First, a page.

Time to hire represents one of the key metrics in recruiting. It shows how much time an HR needs to fill in an open position with a suitable candidate. The question here is how quickly rather than how efficiently. Efficiency is a different subject, where the emphasis is on the quality of hire.
Time to fill is often regarded as a synonym for time to hire, which is a mistake. To make it clearer:
Usually, where there are metrics there are formulas, and this is no exception.
Time to hire = Day the candidate accepted the offer - day the candidate entered the pipeline.
Okay, that’s enough math for today, let’s get back to recruiting and how you can improve your time to hire.
It seems like the recruitment process has never been so complex as it is today. First of all, there are resumes, motivational letters, and other documents that applicants share with you. On top of it, there is always a temptation to include the latest tech - personality surveys, team resonance tests, social media checks, etc.
It became very easy to add more recruitment steps, but each of them increases the time to hire, sometimes significantly. All of that additional information needs to be processed, which again takes time.
It is great to have data-driven hiring, but on the other hand, always remember to calculate time to hire and try to optimize whenever possible. This is probably the easiest way to reduce your time to hire - don’t forget to cut your recruitment steps once in a while.
Your time to hire is in a tight relationship with the way the applicants perceive your company and the selection process. It might just happen that a perfect candidate for the position lost interest. Nobody likes waiting in long queues, so it’s not hard to understand how those applicants feel. Obviously, that’s something that you want to avoid happening.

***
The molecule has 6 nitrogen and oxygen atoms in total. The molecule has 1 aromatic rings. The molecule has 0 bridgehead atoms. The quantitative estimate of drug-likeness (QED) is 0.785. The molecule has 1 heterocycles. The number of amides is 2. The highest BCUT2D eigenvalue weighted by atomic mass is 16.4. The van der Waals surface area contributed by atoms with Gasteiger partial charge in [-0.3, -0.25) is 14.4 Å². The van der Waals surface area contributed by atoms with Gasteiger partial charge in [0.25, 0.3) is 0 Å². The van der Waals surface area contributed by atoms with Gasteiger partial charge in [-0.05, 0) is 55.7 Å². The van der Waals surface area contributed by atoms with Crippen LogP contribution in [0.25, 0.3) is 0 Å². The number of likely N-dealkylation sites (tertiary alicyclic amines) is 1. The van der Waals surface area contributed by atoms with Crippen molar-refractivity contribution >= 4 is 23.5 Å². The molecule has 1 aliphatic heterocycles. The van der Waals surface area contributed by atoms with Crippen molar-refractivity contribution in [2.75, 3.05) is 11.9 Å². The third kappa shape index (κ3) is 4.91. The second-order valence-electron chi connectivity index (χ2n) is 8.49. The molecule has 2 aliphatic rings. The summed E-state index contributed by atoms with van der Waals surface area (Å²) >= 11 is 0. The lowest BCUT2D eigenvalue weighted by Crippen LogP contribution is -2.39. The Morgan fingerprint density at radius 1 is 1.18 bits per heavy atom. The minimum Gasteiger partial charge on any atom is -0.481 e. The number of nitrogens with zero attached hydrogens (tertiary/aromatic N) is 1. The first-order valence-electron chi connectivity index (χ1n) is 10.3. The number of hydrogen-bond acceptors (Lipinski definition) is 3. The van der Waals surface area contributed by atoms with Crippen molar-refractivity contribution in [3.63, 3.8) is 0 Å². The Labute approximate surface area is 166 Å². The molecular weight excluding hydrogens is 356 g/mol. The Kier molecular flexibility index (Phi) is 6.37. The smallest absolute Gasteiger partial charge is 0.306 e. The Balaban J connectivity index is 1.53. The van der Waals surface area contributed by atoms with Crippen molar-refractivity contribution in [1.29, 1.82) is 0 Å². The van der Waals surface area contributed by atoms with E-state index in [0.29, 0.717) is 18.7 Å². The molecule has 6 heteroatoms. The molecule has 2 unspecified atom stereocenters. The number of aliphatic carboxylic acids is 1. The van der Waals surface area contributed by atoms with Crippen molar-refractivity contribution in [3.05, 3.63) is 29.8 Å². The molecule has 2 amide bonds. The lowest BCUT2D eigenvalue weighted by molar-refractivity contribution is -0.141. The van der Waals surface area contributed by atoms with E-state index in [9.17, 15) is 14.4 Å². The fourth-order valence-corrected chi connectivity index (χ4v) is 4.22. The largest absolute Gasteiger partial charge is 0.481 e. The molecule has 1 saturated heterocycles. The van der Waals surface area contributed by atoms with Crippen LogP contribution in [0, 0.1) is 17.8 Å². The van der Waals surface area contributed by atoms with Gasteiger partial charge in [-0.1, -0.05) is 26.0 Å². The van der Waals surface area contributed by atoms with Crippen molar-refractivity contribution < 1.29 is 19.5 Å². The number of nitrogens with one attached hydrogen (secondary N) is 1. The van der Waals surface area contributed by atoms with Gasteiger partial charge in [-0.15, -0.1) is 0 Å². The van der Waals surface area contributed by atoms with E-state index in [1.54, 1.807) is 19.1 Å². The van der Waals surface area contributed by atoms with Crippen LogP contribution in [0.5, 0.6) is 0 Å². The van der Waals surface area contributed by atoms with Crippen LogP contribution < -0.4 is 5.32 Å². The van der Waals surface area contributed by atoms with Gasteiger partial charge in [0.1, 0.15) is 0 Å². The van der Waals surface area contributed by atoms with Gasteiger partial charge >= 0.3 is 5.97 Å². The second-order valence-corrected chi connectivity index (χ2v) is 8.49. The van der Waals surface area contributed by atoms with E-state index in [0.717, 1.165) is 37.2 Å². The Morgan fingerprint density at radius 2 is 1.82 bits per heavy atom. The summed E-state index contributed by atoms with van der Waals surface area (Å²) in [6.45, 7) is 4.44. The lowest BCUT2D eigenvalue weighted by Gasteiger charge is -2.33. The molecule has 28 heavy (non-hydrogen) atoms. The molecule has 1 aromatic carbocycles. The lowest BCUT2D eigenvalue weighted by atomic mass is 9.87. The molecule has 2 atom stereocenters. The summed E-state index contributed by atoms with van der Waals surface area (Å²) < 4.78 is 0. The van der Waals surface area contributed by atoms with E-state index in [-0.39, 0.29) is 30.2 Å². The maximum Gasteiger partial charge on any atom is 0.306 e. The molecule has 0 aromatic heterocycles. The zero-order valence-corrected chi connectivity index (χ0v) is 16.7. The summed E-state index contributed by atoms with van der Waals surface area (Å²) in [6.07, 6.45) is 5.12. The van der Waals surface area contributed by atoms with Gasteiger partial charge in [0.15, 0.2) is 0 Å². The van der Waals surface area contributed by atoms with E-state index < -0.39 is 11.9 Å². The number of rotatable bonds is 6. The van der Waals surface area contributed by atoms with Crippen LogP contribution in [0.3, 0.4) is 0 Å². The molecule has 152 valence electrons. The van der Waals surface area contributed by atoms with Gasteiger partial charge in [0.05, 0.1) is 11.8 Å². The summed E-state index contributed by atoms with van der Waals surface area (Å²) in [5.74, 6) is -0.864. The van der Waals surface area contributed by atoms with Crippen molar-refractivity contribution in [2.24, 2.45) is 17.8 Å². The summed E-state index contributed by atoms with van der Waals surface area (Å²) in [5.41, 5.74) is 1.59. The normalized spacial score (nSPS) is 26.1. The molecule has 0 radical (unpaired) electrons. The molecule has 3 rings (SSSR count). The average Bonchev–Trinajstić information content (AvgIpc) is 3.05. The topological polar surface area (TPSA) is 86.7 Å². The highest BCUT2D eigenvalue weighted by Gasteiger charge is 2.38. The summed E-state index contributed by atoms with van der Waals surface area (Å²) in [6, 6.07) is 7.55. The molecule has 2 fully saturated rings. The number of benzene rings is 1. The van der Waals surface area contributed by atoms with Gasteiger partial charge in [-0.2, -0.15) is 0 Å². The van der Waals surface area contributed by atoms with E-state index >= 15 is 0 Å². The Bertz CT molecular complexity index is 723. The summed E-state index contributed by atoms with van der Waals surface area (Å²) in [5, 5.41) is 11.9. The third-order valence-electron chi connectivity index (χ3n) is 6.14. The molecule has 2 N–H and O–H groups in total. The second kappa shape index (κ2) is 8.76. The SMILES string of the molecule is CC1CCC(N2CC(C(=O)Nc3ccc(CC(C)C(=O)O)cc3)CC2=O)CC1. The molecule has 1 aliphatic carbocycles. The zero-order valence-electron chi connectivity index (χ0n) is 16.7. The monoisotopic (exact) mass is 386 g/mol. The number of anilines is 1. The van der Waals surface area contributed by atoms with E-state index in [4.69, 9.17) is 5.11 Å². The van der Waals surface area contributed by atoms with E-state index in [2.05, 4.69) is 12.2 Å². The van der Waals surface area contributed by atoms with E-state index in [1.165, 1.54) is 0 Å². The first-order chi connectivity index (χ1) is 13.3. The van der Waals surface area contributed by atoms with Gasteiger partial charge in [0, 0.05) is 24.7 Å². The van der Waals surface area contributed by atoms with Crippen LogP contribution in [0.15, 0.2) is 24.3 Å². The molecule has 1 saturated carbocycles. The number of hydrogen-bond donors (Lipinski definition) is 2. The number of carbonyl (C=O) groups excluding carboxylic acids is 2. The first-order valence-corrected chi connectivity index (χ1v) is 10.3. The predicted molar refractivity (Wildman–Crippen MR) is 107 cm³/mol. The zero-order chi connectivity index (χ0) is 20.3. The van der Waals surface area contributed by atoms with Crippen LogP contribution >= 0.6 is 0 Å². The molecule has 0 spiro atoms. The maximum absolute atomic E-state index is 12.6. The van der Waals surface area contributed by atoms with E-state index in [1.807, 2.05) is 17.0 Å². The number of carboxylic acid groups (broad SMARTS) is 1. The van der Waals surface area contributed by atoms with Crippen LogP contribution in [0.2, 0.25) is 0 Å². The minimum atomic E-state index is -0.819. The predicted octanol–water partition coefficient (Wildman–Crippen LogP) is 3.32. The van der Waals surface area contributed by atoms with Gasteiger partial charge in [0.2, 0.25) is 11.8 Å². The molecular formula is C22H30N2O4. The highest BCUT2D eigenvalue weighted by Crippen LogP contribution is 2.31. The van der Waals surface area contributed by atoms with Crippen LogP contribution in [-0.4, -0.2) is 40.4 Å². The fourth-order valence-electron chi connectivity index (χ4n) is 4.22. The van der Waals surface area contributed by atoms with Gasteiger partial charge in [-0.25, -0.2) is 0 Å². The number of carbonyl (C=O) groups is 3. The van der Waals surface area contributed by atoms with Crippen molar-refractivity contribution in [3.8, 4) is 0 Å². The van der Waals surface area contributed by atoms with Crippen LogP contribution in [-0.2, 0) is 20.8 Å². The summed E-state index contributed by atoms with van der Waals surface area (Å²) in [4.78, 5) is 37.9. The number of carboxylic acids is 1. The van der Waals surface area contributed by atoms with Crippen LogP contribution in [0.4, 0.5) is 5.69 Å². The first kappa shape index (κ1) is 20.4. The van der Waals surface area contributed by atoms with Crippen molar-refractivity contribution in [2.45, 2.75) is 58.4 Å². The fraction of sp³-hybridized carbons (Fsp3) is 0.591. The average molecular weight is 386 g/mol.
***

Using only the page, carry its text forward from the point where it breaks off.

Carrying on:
It is, of course, easy to say that time to hire should be minimal. But, in most cases, it is out of your control. These days hiring is a team process, and getting the team consensus often takes time. There are external factors as well, like waiting for people to fill all the assessments you require.
It is simply not reasonable to expect that the candidates will promptly respond to each mail that requires them to fill one or another survey. Sometimes it takes days until the majority of your applicants finish a certain step.
So, what can you do instead? Keep the candidates interested through transparency. Make sure that through every step of the selection process, they know their application’s status.
Some recruitment tools can help you do this by creating temporal links for candidates. There, candidates can see where they are in the hiring process and understand what is going on. Don’t forget to post honest status updates for candidates.
For example, there is no shame in saying that hiring is delayed because a hiring manager is on vacation. On the contrary, this gives candidates a peek into the company culture and shows them that you are a real person, just like them.
Simple updates like in our example can help you earn the candidates’ trust and show them that the waiting is worthwhile.
Hopefully you’ve had a good read. Learned something new or gained a new idea for your business. Now, what are you waiting for? It’s time to hire!